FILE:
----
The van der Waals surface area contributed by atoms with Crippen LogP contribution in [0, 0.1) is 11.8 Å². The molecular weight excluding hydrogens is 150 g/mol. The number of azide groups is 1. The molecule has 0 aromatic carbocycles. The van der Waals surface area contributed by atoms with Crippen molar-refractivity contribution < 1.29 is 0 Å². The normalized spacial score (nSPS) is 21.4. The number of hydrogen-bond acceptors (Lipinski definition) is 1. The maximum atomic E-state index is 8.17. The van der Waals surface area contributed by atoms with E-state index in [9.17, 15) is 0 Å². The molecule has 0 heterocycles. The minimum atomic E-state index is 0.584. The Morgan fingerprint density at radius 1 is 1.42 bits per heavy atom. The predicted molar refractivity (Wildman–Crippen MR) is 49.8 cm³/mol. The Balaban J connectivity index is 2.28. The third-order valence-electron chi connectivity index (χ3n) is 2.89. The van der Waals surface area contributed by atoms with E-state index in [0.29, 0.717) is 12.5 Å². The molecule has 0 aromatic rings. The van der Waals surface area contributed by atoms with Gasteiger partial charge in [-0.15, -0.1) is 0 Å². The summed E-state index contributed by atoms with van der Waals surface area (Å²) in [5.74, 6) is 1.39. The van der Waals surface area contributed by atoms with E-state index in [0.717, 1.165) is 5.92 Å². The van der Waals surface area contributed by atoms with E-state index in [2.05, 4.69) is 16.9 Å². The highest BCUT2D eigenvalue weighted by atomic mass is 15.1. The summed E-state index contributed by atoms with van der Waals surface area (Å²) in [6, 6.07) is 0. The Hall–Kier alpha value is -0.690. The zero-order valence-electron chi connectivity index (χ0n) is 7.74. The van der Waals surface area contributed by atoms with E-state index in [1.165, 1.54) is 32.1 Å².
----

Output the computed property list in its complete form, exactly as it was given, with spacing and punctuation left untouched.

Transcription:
The van der Waals surface area contributed by atoms with Crippen LogP contribution in [0, 0.1) is 11.8 Å². The molecular weight excluding hydrogens is 150 g/mol. The number of azide groups is 1. The molecule has 0 aromatic carbocycles. The van der Waals surface area contributed by atoms with Crippen molar-refractivity contribution < 1.29 is 0 Å². The normalized spacial score (nSPS) is 21.4. The number of hydrogen-bond acceptors (Lipinski definition) is 1. The maximum atomic E-state index is 8.17. The van der Waals surface area contributed by atoms with E-state index in [9.17, 15) is 0 Å². The molecule has 0 heterocycles. The minimum atomic E-state index is 0.584. The Morgan fingerprint density at radius 1 is 1.42 bits per heavy atom. The predicted molar refractivity (Wildman–Crippen MR) is 49.8 cm³/mol. The Balaban J connectivity index is 2.28. The third-order valence-electron chi connectivity index (χ3n) is 2.89. The van der Waals surface area contributed by atoms with E-state index in [0.29, 0.717) is 12.5 Å². The molecule has 0 aromatic rings. The van der Waals surface area contributed by atoms with Gasteiger partial charge in [-0.15, -0.1) is 0 Å². The summed E-state index contributed by atoms with van der Waals surface area (Å²) in [5.74, 6) is 1.39. The van der Waals surface area contributed by atoms with E-state index in [0.717, 1.165) is 5.92 Å². The van der Waals surface area contributed by atoms with E-state index in [2.05, 4.69) is 16.9 Å². The highest BCUT2D eigenvalue weighted by atomic mass is 15.1. The summed E-state index contributed by atoms with van der Waals surface area (Å²) in [6, 6.07) is 0. The Hall–Kier alpha value is -0.690. The zero-order valence-electron chi connectivity index (χ0n) is 7.74. The van der Waals surface area contributed by atoms with E-state index in [1.165, 1.54) is 32.1 Å².